|Additional remarks phenotype|
In the 'promoter-swap' mutant the promoter of DHHC2 replaced by an 'asexual blood stage specific’ promoter that is silent in gametocytes (the promoter of PBANKA_140060; clag; cytoadherence linked asexual protein). In addition, the mutant expresses the fusion protein GFP-Luciferase under control of the constitutive eef1a promoter.
Many proteins are post-translationally modified by the addition of lipids. Palmitoylation results in the addition of a C-16 fatty acid to a cysteine residue within a given protein. Palmitoylation is reversible and thus can dynamically regulate a protein’s subcellular localization, gene expression and activity.
Blocking palmitoylation in P. falciparum with 2-bromopalmitate (2-BMP) results in a complete failure to develop merozoites during the blood stage of the life cycle. Preventing palmitoylation of proteins through targeted mutagenesis of cysteine residues within the modification target results in the mis-localization of proteins found in the inner membrane complex (IMC).
The palmitoylation reaction is catalysed by TM-spanning enzymes called palmitoyl-S-acyl-transferases (PAT). One family of PATs is characterised by the presence of a conserved DH(H/Y)C motif, and certain apicomplexan organisms express more than 10 individual S-acyltransferases. They differ in localisation and timing of expression, and therefore are likely to modify distinct protein populations and biological functions.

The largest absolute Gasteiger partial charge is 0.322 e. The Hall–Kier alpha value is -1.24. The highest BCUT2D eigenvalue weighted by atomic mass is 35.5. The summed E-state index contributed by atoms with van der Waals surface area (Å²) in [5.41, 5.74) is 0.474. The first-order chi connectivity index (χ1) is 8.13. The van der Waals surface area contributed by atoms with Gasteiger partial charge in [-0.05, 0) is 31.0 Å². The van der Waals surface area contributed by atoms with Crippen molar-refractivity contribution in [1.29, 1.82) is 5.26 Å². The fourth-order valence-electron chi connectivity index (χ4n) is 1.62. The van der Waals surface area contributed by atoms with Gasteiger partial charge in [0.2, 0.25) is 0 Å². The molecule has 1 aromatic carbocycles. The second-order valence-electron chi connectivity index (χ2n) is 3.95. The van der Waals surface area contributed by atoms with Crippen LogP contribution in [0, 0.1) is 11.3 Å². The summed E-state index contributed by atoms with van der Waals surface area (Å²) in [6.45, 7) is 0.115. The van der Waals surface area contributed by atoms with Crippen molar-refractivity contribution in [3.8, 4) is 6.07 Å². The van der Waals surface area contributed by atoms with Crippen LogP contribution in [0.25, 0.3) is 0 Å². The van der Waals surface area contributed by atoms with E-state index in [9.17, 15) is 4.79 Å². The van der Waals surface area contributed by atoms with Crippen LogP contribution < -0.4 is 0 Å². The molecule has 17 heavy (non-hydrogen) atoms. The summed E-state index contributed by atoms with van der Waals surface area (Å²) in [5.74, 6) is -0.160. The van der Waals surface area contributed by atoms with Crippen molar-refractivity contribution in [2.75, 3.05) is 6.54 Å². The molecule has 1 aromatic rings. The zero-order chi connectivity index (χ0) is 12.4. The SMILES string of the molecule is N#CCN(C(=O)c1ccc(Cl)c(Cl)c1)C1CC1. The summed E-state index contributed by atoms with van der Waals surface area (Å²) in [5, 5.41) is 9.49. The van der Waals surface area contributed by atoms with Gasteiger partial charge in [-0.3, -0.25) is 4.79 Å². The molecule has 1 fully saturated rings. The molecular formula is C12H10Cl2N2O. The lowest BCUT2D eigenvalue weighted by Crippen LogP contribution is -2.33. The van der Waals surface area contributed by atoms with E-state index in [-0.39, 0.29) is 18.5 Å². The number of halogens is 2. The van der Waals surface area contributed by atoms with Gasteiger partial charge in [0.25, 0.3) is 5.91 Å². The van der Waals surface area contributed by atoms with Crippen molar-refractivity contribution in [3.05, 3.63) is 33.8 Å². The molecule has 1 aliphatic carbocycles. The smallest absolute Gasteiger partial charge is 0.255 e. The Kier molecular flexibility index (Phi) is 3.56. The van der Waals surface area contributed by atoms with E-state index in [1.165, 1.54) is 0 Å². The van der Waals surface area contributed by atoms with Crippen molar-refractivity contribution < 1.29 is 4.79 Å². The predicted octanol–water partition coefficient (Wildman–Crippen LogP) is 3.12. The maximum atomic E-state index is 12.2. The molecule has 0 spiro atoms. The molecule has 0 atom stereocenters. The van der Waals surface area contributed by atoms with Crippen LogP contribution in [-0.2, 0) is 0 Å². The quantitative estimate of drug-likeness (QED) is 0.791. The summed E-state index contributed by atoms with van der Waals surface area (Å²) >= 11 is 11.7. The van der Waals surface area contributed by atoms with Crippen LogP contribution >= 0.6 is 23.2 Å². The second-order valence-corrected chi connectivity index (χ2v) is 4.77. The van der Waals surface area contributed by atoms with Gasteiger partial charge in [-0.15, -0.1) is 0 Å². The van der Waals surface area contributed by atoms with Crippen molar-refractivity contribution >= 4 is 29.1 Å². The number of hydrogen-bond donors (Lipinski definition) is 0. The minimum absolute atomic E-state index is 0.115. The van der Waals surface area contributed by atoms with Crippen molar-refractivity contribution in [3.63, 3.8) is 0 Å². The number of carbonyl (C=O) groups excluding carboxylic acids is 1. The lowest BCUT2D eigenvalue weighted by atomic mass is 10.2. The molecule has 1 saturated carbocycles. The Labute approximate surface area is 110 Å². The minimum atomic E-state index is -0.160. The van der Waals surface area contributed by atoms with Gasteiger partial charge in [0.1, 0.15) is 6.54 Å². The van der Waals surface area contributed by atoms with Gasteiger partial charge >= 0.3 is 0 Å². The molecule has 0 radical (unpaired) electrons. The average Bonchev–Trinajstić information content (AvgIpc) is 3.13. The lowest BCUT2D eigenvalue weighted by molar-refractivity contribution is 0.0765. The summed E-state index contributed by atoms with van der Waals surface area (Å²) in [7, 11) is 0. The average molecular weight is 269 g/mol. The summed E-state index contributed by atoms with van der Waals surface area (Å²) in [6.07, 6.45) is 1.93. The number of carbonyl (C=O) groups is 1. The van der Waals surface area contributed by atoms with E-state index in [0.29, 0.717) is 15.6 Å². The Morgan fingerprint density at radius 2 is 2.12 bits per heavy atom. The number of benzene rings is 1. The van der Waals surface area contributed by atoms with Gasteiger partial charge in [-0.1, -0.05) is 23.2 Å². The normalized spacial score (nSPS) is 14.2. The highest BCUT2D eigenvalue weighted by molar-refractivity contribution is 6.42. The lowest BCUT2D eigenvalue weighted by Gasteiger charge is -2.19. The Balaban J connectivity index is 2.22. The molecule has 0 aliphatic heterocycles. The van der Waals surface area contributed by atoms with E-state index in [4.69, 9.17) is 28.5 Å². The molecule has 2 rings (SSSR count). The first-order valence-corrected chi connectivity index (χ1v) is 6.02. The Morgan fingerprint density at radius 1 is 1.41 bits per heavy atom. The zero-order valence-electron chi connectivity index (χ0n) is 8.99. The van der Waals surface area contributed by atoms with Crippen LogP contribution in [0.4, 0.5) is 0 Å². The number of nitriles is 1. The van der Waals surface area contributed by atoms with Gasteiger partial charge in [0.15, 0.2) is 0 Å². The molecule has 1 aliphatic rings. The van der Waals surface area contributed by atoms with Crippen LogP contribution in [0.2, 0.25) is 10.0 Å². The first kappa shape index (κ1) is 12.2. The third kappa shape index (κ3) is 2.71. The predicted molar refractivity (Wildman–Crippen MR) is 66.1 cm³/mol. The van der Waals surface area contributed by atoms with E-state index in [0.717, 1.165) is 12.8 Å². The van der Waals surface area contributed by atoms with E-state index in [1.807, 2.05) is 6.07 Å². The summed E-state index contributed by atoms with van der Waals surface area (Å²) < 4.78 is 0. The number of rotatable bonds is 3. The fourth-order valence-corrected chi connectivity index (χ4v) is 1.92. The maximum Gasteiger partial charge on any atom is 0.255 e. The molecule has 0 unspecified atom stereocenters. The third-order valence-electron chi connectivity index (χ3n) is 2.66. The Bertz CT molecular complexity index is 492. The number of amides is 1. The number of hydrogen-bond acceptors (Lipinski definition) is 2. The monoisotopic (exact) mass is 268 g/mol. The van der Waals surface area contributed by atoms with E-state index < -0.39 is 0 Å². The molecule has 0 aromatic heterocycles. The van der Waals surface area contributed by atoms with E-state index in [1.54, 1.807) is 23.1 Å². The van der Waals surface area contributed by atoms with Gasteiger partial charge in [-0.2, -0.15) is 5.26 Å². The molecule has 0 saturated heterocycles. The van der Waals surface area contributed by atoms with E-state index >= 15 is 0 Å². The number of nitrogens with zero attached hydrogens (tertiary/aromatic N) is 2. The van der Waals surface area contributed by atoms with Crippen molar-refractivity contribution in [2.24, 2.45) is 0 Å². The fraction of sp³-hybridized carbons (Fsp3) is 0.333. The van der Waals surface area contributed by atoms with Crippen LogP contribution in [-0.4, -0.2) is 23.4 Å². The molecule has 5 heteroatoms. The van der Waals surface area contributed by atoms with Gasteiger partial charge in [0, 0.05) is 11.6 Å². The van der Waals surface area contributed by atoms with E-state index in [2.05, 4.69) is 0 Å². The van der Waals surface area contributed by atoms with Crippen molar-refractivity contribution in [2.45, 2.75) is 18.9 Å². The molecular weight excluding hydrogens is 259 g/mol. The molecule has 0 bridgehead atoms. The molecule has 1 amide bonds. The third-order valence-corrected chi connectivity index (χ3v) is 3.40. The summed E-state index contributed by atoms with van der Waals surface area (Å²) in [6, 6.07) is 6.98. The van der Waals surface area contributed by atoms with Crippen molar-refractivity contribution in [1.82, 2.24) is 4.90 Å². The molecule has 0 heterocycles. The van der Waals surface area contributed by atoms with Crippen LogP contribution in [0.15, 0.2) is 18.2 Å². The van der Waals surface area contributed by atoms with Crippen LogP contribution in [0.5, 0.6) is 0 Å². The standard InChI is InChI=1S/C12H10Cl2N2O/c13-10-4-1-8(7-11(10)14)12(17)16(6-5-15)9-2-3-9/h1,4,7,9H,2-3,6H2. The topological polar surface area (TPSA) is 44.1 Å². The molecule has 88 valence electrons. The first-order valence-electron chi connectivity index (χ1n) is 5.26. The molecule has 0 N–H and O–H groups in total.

The global extent of palmitoylation in asexual blood stages of P. falciparum comprises several hundred proteins; they include factors involved in gliding motility, invasion, adhesion, IMC function, signalling, protein transport and proteolytic activity. Of 11 PATs known from rodent malaria parasites five have been detected in blood stage parasites of P. berghei using an HA-tagging approach: they are DHHC3 (IMC), DHHC5 (ER), DHHC7 (rhoptry), DHHC8 (punctate_not_Golgi), and DHHC9 (IMC). Seven DHHC-PATs were found to be redundant for P. berghei blood stage development in a reverse genetic screen: they are DHHC 3, 5, 6, 7, 9, 10 and 11.
Three PATs are under putative translational control in the female P. berghei gametocyte: dhhc2, dhhc3 and dhhc10.
Attempts to disrupt the dhhc2 gene in P. berghei were unsuccessful (see RMgm-1350) indicating an essential role of DHCC2 for blood stage development/multiplication.
Phenotype analyses of the promoter-swap mutant indicate that DHHC2 plays an important role in the development of zygotes into mature ookinetes (see also mutant RMgm-1351 for a comparable promoter swap mutant).
The promoter-swap mutant produced normal numbers of female and male gametocytes and gametes. In addition, the mutant showed normal fertilisation rates and production of (diploid and tetraploid) zygotes. However zygotes failed to develop into mature ookinetes. No oocysts are formed.
Overnight ookinete cultures of mutant parasites stained with Hoechst showed signs of fertilisation. Image analyses of ploidy confirmed that fertilisation had not been affected with parasite DNA content of these forms being approximately 4N; the zygotes have thus completed meiotic DNA replication to tetraploidy. However, none of these zygotes developed into mature ookinetes and presented morphogenetic defects. In these cultures only clusters of round zygotes or zygotes with small, thin protrusions were present indicating initiated, but failed morphogenesis.
RMgm-1350: Unsuccessful attempts to disrupt the dhhc2 gene
RMgm-1351: A comparable promoter swap mutant as described here. The dhhc2 gene is tagged with GFP.
RMgm-1352, RMgm-1353: Mutants expressing a C-terminal GFP-tagged version of DHHC2